The cover to issue 3 of the series features Batman and The Flash examining one of the masks. What if that specific mask is the Medusa Mask, and it was used to manipulate one of the heroes in Sanctuary into committing murder? Or, alternately, Psycho-Pirate himself could have slipped into Sanctuary wearing the Medusa Mask and a robe, and done the manipulating that way. It wouldn’t be the first time Psycho-Pirate has used his powers to control a Flash, either — he did it to Barry Allen way back in Crisis on Infinite Earths.
This is definitely the wildest speculation yet, but it makes sense to me, and it’s the only way I can justify the idea that the killer might be Wally West (or any of the heroes, for that matter). I’m not willing to commit to that guess yet, but if it is Wally, that’s a theory on how it’ll play out.
When all’s said and done on what we know and what we can guess about Heroes in Crisis, what’s ultimately left is a lot of uncertainty, both about how the story’s going to go and, perhaps more interestingly, how people are going to react to it. The choice to do a story about gun violence within a healing space is a bold one to say the least, and hopefully not an ill-advised one given the frequency and severity of mass shootings in the past couple of years.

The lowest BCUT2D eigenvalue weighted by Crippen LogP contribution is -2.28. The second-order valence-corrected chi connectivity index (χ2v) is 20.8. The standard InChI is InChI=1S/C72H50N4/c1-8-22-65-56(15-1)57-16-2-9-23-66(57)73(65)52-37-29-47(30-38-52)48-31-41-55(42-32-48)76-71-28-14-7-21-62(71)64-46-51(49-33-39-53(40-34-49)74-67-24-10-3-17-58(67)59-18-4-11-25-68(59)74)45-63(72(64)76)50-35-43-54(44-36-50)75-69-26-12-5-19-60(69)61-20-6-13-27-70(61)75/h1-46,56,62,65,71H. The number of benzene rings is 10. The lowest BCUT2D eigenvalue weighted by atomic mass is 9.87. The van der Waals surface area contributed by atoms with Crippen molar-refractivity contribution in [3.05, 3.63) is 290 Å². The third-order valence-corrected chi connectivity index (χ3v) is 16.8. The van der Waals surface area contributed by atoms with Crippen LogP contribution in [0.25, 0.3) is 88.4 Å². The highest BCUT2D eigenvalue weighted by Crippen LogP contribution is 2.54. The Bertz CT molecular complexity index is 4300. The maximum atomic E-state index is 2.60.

If reaction from readers is still unknown, what’s slightly more known is how retailers are responding. Rumor has it that retailer reaction to the preview was overwhelmingly negative, to the point that DC had to shut down discussion of the issue. Along those lines, there have also been reports that order numbers for Heroes in Crisis #1 have not met DC’s expectations. One wonders if perhaps there’s still a bit of backlash from how the Bat-wedding played out; King fooled retailers once, and they won’t get fooled again.